I wanted to give you a little information about one part of your presentation. When a homeowner installs a solar pv system, and receives a utility rebate, they need to reduce the cost of the system by the utility rebate before calculating the 30% federal tax credit. For instance, if the system costs $13,000 and the utility rebate is $6,000, the credit would be 30% of $7,000 or $2,100. This is actually the way you calculated the credit in your presentation, but you hinted it might be possible to take the 30% credit on the full cost. This seems to be a common confusion.
There are actually two separate 30% federal income tax credits, one for personal residences (IRC Code Sec. 25D), and one for business (IRC Code Sec. 48). Generally, the credits are the same except for this one issue about netting utility rebates. The law requires that the rebate be netted against the cost before calculating the 30% credit when taking the residential credit (IRC Code Sec. 25D). I have attached a recent letter from the IRS chief counsel’s office which describes this netting process. Again, it is the same way you actually did your example at the meeting, which is great.
For the 30% federal BUSINESS credit (IRC Code Sec. 48) there is no specific requirement to net the utility rebate against the cost of the system, before calculating the credit. Actually, there does not seem to be any current law explaining what to do. Thus, I believe that when taking the business credit, most taxpayers take the credit on the full cost of the system, before utility rebates. This is a better result than one can get when calculating the residential credit.
I hope that helps to clarify a confusing issue, which you have handled very well.
Someone at the meeting also asked about the property tax exemption for solar pv systems in Montana. Kent went on to clarify that “such systems are exempted from property taxes for 10 years.”
At SBS Solar we go to the DSIRE database for all of this information and have even been referred to this site by the IRS when we called them about the above questions! This is also the site that Kent relies on for much of his information, or confirmation of information. He notes that he has “checked their information for many states, and it always seems to be up-to-date, when I compare their explanation to state law.”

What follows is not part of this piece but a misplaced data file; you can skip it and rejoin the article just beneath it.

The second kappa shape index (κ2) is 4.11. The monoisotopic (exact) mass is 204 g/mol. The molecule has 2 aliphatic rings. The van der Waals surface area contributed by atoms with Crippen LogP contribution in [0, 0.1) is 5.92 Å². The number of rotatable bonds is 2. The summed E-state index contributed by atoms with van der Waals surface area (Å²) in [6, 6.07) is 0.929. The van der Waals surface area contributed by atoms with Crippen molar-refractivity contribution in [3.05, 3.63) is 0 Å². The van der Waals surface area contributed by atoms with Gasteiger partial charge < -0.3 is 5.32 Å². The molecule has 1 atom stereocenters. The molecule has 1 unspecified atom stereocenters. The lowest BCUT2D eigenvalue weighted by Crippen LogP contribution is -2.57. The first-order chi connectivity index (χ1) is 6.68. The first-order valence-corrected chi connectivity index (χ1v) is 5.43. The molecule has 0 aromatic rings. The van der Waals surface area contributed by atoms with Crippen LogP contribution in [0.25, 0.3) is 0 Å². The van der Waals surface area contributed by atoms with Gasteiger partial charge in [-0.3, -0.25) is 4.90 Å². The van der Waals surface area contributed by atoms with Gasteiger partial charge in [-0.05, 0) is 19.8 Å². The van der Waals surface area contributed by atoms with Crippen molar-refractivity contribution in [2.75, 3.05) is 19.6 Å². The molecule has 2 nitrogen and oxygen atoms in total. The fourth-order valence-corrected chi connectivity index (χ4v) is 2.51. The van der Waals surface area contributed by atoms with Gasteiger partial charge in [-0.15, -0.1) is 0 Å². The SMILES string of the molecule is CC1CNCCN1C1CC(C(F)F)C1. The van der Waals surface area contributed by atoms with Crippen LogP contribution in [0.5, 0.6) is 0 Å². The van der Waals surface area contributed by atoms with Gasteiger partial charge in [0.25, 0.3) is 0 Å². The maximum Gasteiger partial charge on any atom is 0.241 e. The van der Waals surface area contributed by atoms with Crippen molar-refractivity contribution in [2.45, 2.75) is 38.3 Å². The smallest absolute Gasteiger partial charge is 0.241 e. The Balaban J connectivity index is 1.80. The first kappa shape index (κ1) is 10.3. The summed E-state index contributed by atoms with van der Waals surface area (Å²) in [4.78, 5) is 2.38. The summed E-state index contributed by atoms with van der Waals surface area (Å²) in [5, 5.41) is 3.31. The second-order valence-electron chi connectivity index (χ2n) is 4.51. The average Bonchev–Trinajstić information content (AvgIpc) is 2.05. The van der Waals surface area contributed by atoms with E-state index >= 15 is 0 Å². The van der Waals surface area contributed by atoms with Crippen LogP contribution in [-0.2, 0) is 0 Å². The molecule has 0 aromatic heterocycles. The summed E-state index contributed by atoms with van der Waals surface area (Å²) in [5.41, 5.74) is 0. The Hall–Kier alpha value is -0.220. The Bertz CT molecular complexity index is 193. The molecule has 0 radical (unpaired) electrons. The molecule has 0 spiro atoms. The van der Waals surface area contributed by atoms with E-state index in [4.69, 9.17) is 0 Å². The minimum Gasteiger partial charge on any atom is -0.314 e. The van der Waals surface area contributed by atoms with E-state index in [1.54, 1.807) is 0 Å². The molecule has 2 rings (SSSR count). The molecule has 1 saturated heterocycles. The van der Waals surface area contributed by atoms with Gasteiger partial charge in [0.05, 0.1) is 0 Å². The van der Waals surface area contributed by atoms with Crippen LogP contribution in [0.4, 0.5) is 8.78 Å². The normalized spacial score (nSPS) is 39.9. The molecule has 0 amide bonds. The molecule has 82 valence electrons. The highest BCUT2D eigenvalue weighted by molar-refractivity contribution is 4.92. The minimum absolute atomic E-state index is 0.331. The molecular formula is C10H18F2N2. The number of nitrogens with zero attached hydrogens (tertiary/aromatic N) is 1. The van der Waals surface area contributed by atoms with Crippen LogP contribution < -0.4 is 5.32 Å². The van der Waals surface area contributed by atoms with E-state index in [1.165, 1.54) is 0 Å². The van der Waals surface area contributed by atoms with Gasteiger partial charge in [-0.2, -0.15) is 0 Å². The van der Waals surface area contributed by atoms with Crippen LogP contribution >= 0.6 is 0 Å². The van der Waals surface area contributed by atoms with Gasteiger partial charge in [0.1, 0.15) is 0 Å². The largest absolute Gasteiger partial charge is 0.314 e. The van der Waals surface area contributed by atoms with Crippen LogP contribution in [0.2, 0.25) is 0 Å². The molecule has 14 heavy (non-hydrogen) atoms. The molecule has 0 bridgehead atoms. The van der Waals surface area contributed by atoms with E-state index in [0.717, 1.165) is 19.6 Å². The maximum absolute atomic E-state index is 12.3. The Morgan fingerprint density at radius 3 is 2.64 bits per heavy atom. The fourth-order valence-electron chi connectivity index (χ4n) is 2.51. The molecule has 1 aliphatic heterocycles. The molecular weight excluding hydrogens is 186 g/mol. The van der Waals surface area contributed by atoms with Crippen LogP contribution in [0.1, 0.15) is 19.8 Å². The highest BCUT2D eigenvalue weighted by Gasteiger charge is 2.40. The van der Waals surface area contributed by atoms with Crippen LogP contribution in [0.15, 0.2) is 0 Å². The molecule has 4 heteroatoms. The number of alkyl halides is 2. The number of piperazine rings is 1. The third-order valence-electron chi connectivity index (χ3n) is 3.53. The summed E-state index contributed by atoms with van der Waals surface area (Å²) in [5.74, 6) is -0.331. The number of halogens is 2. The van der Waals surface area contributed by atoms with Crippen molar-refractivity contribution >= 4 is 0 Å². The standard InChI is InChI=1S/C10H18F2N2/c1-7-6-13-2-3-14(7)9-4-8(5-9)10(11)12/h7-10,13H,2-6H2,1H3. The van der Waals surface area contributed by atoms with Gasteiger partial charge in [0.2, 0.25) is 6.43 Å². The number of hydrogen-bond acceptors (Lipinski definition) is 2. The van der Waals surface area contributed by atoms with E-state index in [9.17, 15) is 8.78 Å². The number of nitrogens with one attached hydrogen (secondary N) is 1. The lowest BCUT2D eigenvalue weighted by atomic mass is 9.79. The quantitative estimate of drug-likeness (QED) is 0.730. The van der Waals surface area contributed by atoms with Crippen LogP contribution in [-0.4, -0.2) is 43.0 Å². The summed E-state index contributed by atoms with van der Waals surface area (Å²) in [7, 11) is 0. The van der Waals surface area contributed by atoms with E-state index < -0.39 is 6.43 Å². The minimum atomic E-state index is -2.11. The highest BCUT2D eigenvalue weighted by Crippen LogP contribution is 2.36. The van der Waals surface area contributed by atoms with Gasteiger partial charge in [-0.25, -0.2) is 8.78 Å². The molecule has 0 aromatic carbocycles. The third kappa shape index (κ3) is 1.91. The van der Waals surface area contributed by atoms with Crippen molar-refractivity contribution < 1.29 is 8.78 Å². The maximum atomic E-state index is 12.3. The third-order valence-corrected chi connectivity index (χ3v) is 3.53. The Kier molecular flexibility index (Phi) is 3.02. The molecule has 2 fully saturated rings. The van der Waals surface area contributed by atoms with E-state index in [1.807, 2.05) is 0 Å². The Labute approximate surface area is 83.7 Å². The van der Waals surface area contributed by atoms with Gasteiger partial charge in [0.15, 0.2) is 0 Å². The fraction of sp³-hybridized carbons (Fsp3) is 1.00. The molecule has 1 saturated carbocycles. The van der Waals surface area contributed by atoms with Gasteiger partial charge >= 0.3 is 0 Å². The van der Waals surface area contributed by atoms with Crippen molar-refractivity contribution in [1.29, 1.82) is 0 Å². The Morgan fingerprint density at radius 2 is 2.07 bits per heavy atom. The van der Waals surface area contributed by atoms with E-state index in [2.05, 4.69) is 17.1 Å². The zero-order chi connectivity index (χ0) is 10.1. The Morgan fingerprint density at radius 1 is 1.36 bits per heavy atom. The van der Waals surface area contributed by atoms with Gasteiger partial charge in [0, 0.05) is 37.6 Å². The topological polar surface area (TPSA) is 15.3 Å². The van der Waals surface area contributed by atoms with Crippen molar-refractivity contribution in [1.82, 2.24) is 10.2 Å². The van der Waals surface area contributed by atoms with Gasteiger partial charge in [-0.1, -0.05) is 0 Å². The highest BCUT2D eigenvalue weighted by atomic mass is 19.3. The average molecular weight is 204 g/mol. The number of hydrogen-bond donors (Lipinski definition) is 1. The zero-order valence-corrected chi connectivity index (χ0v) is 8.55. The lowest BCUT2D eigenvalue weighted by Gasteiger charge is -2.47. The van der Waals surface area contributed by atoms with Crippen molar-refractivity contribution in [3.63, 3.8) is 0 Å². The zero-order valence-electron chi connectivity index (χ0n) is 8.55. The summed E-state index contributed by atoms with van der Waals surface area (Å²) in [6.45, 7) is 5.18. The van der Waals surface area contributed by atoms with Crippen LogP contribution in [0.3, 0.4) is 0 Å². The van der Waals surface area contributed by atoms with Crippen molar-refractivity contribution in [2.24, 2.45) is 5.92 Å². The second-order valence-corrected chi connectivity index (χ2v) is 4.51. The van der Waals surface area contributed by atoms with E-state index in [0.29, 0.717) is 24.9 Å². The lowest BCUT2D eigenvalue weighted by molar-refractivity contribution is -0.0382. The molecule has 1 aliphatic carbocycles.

Feel free to be in touch with SBS Solar on your energy conservation incentive questions, or to get a project started in Montana.
SBS has had a wonderful and successful time on the side-order list for the City of Missoula’s Green Blocks energy saving program.
Our Team ended up doing over 120 assessments over the course of 3-months last fall. They braved blazing sun, side-ways rain and blowing snow from October – December. But, it was well worth it.
This spring 2011 marked the final phase of this project. The City added about 60-90 participants to get to their total count of 300. We got ourselves another COT Energy intern for this past Spring and he went out and did about 48 more solar site assessments.
Half way through this phase we saw an 18% REDUCTION in the cost to install solar, plus the state and feds decided to KEEP the tax credits in place for renewable, Northwestern Energy gave us a dozen more $6k grants to hand out to customers in good standing, and the MT DEQ revolving loan fund keeps on chugging along (although they are 8-10 weeks out on funding). To top it off, SBS starting taking credit cards for deposits.
The wet cold spring made for a slow start, and with the unseasonably cool summer, folks were not thinking about solar. But with the aforementioned incentives, and a little 90 degree weather, we are in full swing. Over half of the installs we’re doing in July and August came from Green Blocks leads and SBS is now booked out until September.